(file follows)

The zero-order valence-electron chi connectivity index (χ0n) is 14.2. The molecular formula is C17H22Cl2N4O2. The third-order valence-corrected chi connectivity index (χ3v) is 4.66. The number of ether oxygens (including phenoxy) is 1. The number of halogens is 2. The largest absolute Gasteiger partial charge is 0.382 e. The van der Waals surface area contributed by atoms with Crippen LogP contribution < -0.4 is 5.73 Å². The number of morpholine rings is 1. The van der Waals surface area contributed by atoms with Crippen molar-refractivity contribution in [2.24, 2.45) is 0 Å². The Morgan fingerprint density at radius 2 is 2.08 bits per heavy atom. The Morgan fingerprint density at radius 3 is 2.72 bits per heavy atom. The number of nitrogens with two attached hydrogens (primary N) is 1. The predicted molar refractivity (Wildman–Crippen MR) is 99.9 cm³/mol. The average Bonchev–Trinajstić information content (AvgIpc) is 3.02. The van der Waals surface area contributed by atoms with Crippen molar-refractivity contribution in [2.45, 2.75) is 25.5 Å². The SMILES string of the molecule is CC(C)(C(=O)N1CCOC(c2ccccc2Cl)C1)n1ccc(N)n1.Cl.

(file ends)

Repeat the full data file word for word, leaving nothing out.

The zero-order valence-electron chi connectivity index (χ0n) is 14.2. The molecular formula is C17H22Cl2N4O2. The third-order valence-corrected chi connectivity index (χ3v) is 4.66. The number of ether oxygens (including phenoxy) is 1. The number of halogens is 2. The largest absolute Gasteiger partial charge is 0.382 e. The van der Waals surface area contributed by atoms with Crippen LogP contribution < -0.4 is 5.73 Å². The number of morpholine rings is 1. The van der Waals surface area contributed by atoms with Crippen molar-refractivity contribution in [2.24, 2.45) is 0 Å². The Morgan fingerprint density at radius 2 is 2.08 bits per heavy atom. The Morgan fingerprint density at radius 3 is 2.72 bits per heavy atom. The number of nitrogens with two attached hydrogens (primary N) is 1. The predicted molar refractivity (Wildman–Crippen MR) is 99.9 cm³/mol. The average Bonchev–Trinajstić information content (AvgIpc) is 3.02. The van der Waals surface area contributed by atoms with Crippen molar-refractivity contribution in [2.45, 2.75) is 25.5 Å². The SMILES string of the molecule is CC(C)(C(=O)N1CCOC(c2ccccc2Cl)C1)n1ccc(N)n1.Cl.